On Monday we came here, making a detour to visit the ruins of Quin Abbey. It stands in a green plain near the clear river. The cloisters resemble those of Askeaton, and are in as good preservation; indeed the whole building, except the roof, is entire. Most of the chimney-pieces remain; and a peasant woman, who came up to speak to me as I was examining an old monument, said that her grandmother remembered when it was all perfect. I looked on these cloisters with great interest, as the place where the monk who composed those beautiful lines to Lady O’Brien, was wont to meditate and pray.
While we were in the abbey, the funeral procession a young girl entered the ruined building, and, as is always the case in Ireland, several groups dispersed themselves in various directions, each to weep over the grave of their own friends. . .
And a beautiful and strange scene it was to see this crowd - the men in their sober attire, and the women in the brilliant coloured dresses they wear in this part of the country, scattered over the green sward before the venerable ruins of the old abbey. Not one bonnet was there: all the women wore either their own dark hair dressed in the simple Grecian fashion, or the head covered with a sort of white linen veil, or bright coloured handkerchief, or the hood of the red or blue cloak, which forms an invariable part of their costume.
At a cottage, in the village of Quin, we were amused
at seeing the following sign over the door.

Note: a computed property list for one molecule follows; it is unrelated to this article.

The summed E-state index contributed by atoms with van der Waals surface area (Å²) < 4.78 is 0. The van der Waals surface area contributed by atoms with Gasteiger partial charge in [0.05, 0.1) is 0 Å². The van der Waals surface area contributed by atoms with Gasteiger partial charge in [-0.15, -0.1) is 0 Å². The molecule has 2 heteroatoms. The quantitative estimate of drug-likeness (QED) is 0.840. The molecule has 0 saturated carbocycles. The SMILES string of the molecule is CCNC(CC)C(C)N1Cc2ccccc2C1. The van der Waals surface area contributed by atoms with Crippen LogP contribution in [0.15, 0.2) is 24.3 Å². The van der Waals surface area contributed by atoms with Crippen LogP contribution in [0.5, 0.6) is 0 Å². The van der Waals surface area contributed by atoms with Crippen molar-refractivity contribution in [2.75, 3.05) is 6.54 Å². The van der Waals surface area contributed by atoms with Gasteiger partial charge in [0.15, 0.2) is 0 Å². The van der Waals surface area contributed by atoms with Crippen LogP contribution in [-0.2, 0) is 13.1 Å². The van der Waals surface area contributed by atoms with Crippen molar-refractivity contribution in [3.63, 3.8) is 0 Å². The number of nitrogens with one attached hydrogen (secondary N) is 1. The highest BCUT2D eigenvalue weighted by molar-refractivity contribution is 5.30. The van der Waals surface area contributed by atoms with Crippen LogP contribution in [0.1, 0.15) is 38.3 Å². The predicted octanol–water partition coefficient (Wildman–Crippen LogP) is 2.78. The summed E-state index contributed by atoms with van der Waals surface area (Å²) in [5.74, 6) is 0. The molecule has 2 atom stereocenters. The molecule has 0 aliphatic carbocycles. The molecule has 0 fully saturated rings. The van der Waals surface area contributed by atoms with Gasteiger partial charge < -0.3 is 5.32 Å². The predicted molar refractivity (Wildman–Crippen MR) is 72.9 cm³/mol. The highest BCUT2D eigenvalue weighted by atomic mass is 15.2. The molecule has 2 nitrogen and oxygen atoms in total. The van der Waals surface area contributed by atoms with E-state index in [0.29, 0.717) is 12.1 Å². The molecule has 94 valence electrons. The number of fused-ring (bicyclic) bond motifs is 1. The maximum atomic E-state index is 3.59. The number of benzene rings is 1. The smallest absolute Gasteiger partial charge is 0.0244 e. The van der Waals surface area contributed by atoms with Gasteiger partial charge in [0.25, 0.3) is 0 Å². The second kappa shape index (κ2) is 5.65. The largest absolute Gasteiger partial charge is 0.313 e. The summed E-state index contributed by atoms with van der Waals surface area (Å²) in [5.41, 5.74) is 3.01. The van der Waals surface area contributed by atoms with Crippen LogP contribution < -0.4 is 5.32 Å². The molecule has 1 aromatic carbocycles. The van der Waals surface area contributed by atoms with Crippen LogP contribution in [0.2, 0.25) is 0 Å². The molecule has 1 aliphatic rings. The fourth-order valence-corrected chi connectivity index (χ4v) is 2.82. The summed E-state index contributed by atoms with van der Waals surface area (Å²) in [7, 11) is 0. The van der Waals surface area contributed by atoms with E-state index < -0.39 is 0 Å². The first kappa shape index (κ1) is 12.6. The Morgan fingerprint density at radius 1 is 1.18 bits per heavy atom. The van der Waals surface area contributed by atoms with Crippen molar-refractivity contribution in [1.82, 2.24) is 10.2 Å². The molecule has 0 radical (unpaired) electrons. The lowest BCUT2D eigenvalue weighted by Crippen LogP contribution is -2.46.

On the steep bank above, a country-house is situated; it is well-wooded, and with a little care might be made a lovely residence. . .
On this spot there stood formerly a castle of the O’Briens, and the rooms still contain many pictures of that ancient family. When I viewed these expressive representations of noble minds, still living on the old canvas, I rejoiced to think that the same generous spirit survives in their descendants, as I had so lately witnessed both at Cratloe and Dromoland. There is also in this venerable house at Ennistimon, a portrait of the celebrated old Countess of Desmond, who is said to have lived to the age of 162. . . .
Miltown; Thursday. We ventured to-day, as far as the Phoul-a-kirché; and were tempted by the report of some boys, to try a visit to the puffing-hole, represented by them as a mile off; but which turned out to be nearly three. . . The sight of the foaming surge was very grand; but the state of the tide was such as not to admit of the puffing-hole exhibiting itself: we determined, therefore, to wait, and took shelter from the high wind under the lee of an old wall - the last remains of an ancient castle. I found a fisherman there, who was waiting until the tide had sufficiently fallen, to enable him to gather the sea-weed which has been detached from the rocks during the late storms; a poor girl, content with some of an inferior description, was hard at work collecting it on the beach.
It is gratifying to know how sea-weed is now valued, when compared with its neglect until a comparatively late period. Formerly, the production of kelp was the only object for which it was collected - the introduction of barilla fortunately destroyed this trade, and sea-weed is now much more profitably made use of as manure.